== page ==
You don’t have to look far to find assertions that up to 70% of the world’s poor are women ‑ despite Duncan’s efforts to show that the claim cannot be substantiated.
Just last month, ONE launched a new campaign called “Poverty is Sexist”, drawing on star power to bring attention to the issue of women’s poverty.
ONE didn’t use the 70% stat, but implied that poverty is feminized. Yet the reality is that it is still not possible to say whether women are disproportionately poor ‑ despite widespread calls for better sex-disaggregated statistics.
Why? Because both monetary measures of poverty such as the International Poverty Line and multidimensional measures such as the Multidimensional Poverty Index continue to use the household as the unit of analysis. This assumes that everyone in a given household is equally poor or not poor – and that’s a big problem.
Not to mention concerns about the gendered differences in the experience of poverty. How do you price the value of being free from violence or securely accessing family planning?
These are not small problems. A great deal hangs on how we measure social progress. Are development programs working? Do anti-poverty policies make a difference? Is foreign aid alleviating poverty? Evaluating households makes it impossible to see how different members of the household are doing. And failing to assess dimensions of life that are particularly important to poor women, or men, limits our ability to show whether and how their poverty differs.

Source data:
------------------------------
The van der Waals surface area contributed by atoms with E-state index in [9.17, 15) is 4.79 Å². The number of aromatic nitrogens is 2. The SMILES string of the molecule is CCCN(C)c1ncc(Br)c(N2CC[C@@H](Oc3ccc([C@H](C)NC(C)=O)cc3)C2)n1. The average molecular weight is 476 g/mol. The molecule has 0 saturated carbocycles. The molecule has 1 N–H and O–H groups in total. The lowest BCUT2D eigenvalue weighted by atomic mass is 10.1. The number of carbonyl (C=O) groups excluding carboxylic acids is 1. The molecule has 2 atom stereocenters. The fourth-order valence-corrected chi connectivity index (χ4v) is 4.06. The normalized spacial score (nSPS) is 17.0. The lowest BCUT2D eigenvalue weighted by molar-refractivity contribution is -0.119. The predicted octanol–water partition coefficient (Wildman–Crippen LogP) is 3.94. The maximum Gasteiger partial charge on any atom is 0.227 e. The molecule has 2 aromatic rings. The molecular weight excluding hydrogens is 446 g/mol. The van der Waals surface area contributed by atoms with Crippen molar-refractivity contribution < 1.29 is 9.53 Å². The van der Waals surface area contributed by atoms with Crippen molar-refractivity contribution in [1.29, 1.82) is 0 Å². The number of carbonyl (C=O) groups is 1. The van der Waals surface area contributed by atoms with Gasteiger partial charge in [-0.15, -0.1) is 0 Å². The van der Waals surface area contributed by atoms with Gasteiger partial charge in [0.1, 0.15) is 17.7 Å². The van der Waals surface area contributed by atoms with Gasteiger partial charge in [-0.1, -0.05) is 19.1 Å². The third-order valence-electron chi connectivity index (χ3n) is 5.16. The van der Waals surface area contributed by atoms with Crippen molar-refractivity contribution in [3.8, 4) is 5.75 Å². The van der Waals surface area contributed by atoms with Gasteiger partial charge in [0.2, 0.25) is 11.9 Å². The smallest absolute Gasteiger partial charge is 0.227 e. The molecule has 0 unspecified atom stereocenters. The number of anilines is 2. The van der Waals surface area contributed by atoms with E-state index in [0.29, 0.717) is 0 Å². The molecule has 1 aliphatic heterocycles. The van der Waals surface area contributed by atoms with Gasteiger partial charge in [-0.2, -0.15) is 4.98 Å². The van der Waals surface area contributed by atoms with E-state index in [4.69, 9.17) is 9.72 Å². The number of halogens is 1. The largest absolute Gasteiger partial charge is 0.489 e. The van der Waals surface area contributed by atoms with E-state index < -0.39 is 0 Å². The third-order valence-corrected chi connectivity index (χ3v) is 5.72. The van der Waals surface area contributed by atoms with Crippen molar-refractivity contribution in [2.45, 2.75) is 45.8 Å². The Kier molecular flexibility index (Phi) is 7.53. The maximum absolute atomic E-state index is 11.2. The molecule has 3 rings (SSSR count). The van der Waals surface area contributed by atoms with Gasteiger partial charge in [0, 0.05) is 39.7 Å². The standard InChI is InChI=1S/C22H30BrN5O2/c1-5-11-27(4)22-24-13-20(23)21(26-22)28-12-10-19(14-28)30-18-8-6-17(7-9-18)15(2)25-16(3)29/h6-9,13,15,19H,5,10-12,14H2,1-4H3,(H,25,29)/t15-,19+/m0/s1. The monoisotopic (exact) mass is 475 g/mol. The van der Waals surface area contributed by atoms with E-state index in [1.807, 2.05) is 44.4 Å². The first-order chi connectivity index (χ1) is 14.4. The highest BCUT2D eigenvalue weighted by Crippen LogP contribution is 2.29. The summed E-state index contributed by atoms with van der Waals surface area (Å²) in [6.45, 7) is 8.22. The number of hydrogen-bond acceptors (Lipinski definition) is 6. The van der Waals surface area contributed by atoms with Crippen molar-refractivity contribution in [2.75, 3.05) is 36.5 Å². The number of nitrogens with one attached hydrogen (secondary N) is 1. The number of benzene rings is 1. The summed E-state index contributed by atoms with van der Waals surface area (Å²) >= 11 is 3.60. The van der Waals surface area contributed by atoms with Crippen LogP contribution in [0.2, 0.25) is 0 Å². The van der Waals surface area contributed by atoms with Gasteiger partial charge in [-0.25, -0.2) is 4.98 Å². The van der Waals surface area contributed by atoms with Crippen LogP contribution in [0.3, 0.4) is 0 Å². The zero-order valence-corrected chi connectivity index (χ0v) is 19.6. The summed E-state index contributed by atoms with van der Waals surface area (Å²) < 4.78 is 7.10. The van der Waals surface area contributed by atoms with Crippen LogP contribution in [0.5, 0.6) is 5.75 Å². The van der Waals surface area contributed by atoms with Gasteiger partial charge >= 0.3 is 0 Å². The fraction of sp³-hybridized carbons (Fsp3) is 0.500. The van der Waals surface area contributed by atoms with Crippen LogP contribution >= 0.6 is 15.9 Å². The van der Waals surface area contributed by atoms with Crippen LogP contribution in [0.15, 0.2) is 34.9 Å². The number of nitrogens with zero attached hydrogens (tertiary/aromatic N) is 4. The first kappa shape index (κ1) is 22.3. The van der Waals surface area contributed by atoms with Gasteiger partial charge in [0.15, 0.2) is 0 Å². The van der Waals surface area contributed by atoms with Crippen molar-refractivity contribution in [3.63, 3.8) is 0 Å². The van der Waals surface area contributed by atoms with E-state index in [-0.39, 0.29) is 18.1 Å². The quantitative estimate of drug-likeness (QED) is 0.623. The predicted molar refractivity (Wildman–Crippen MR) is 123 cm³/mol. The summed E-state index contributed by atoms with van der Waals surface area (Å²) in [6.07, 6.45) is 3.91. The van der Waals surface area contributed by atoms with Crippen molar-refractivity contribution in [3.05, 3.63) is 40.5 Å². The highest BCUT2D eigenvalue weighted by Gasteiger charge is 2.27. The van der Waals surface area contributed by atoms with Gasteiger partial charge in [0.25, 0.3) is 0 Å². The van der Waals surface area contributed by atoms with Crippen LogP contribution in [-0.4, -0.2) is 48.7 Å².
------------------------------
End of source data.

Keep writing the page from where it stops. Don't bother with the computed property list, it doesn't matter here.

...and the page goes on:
So what to do? Well, despite heated debates about measuring global poverty, something of a consensus has emerged. Most experts now agree that monetary poverty measurement should be complemented by multidimensional measurements. The individual, not the household, should be the unit of analysis. Poverty measurement should reflect the views and priorities of poor people. And in so far as possible, measurement should provide meaningful comparisons across contexts and over time.